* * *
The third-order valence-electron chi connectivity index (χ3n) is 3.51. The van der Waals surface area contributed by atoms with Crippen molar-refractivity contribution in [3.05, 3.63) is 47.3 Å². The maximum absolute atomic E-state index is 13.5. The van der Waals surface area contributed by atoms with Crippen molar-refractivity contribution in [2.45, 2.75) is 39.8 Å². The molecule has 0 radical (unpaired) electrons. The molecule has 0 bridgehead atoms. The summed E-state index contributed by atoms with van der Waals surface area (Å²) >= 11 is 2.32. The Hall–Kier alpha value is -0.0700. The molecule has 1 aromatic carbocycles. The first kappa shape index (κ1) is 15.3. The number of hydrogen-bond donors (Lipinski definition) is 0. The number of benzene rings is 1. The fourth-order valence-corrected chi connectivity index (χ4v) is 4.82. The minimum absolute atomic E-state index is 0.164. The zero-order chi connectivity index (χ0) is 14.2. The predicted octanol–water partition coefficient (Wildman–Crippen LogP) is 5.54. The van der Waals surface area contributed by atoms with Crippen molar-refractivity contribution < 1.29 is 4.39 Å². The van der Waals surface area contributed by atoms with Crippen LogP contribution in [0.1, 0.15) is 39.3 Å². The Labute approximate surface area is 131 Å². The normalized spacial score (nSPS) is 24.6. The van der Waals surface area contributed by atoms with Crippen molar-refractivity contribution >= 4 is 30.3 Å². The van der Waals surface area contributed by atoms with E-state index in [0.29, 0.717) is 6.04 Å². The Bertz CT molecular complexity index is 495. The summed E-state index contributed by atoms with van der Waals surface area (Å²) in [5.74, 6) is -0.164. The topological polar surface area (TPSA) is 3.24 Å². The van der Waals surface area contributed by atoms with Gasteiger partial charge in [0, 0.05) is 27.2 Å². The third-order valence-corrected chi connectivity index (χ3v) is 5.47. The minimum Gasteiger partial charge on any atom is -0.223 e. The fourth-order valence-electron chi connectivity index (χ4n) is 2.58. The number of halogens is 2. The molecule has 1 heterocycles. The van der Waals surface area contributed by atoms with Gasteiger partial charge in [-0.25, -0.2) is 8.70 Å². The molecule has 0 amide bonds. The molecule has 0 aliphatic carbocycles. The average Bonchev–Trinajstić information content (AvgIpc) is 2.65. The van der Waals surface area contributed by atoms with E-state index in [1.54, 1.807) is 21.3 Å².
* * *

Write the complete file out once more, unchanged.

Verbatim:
The third-order valence-electron chi connectivity index (χ3n) is 3.51. The van der Waals surface area contributed by atoms with Crippen molar-refractivity contribution in [3.05, 3.63) is 47.3 Å². The maximum absolute atomic E-state index is 13.5. The van der Waals surface area contributed by atoms with Crippen molar-refractivity contribution in [2.45, 2.75) is 39.8 Å². The molecule has 0 radical (unpaired) electrons. The molecule has 0 bridgehead atoms. The summed E-state index contributed by atoms with van der Waals surface area (Å²) >= 11 is 2.32. The Hall–Kier alpha value is -0.0700. The molecule has 1 aromatic carbocycles. The first kappa shape index (κ1) is 15.3. The number of hydrogen-bond donors (Lipinski definition) is 0. The number of benzene rings is 1. The fourth-order valence-corrected chi connectivity index (χ4v) is 4.82. The minimum absolute atomic E-state index is 0.164. The zero-order chi connectivity index (χ0) is 14.2. The predicted octanol–water partition coefficient (Wildman–Crippen LogP) is 5.54. The van der Waals surface area contributed by atoms with Crippen molar-refractivity contribution < 1.29 is 4.39 Å². The van der Waals surface area contributed by atoms with Crippen LogP contribution in [0.1, 0.15) is 39.3 Å². The Labute approximate surface area is 131 Å². The normalized spacial score (nSPS) is 24.6. The van der Waals surface area contributed by atoms with Crippen molar-refractivity contribution >= 4 is 30.3 Å². The van der Waals surface area contributed by atoms with E-state index in [0.29, 0.717) is 6.04 Å². The Bertz CT molecular complexity index is 495. The summed E-state index contributed by atoms with van der Waals surface area (Å²) in [5.74, 6) is -0.164. The topological polar surface area (TPSA) is 3.24 Å². The van der Waals surface area contributed by atoms with Gasteiger partial charge in [0, 0.05) is 27.2 Å². The third-order valence-corrected chi connectivity index (χ3v) is 5.47. The minimum Gasteiger partial charge on any atom is -0.223 e. The fourth-order valence-electron chi connectivity index (χ4n) is 2.58. The number of halogens is 2. The molecule has 1 heterocycles. The van der Waals surface area contributed by atoms with Gasteiger partial charge in [-0.25, -0.2) is 8.70 Å². The molecule has 0 amide bonds. The molecule has 0 aliphatic carbocycles. The average Bonchev–Trinajstić information content (AvgIpc) is 2.65. The van der Waals surface area contributed by atoms with E-state index in [1.54, 1.807) is 21.3 Å².